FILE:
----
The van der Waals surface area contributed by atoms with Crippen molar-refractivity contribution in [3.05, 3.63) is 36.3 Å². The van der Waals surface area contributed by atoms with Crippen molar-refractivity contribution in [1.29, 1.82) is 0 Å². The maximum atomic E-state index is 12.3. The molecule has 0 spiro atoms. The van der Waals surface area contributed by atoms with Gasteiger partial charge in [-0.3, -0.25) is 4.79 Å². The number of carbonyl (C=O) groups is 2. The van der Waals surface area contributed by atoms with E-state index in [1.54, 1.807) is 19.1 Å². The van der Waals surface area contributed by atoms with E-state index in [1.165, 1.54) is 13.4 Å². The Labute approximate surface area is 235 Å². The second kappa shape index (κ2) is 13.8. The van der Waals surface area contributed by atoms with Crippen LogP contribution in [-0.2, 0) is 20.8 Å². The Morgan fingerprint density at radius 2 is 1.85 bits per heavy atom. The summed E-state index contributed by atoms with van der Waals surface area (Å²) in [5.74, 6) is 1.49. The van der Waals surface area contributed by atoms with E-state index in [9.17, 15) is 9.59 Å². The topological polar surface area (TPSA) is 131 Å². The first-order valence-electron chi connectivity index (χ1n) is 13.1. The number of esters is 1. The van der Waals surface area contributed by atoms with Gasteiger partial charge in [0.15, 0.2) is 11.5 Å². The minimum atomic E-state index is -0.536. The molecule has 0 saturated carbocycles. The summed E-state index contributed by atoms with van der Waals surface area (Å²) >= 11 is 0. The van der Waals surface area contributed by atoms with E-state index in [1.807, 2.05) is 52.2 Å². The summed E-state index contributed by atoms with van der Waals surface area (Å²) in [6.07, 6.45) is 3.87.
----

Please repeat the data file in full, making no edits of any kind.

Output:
The van der Waals surface area contributed by atoms with Crippen molar-refractivity contribution in [3.05, 3.63) is 36.3 Å². The van der Waals surface area contributed by atoms with Crippen molar-refractivity contribution in [1.29, 1.82) is 0 Å². The maximum atomic E-state index is 12.3. The molecule has 0 spiro atoms. The van der Waals surface area contributed by atoms with Gasteiger partial charge in [-0.3, -0.25) is 4.79 Å². The number of carbonyl (C=O) groups is 2. The van der Waals surface area contributed by atoms with E-state index in [1.54, 1.807) is 19.1 Å². The van der Waals surface area contributed by atoms with E-state index in [1.165, 1.54) is 13.4 Å². The Labute approximate surface area is 235 Å². The second kappa shape index (κ2) is 13.8. The van der Waals surface area contributed by atoms with Crippen LogP contribution in [-0.2, 0) is 20.8 Å². The Morgan fingerprint density at radius 2 is 1.85 bits per heavy atom. The summed E-state index contributed by atoms with van der Waals surface area (Å²) in [5.74, 6) is 1.49. The van der Waals surface area contributed by atoms with E-state index in [9.17, 15) is 9.59 Å². The topological polar surface area (TPSA) is 131 Å². The first-order valence-electron chi connectivity index (χ1n) is 13.1. The number of esters is 1. The van der Waals surface area contributed by atoms with Gasteiger partial charge in [0.15, 0.2) is 11.5 Å². The minimum atomic E-state index is -0.536. The molecule has 0 saturated carbocycles. The summed E-state index contributed by atoms with van der Waals surface area (Å²) >= 11 is 0. The van der Waals surface area contributed by atoms with E-state index in [1.807, 2.05) is 52.2 Å². The summed E-state index contributed by atoms with van der Waals surface area (Å²) in [6.07, 6.45) is 3.87.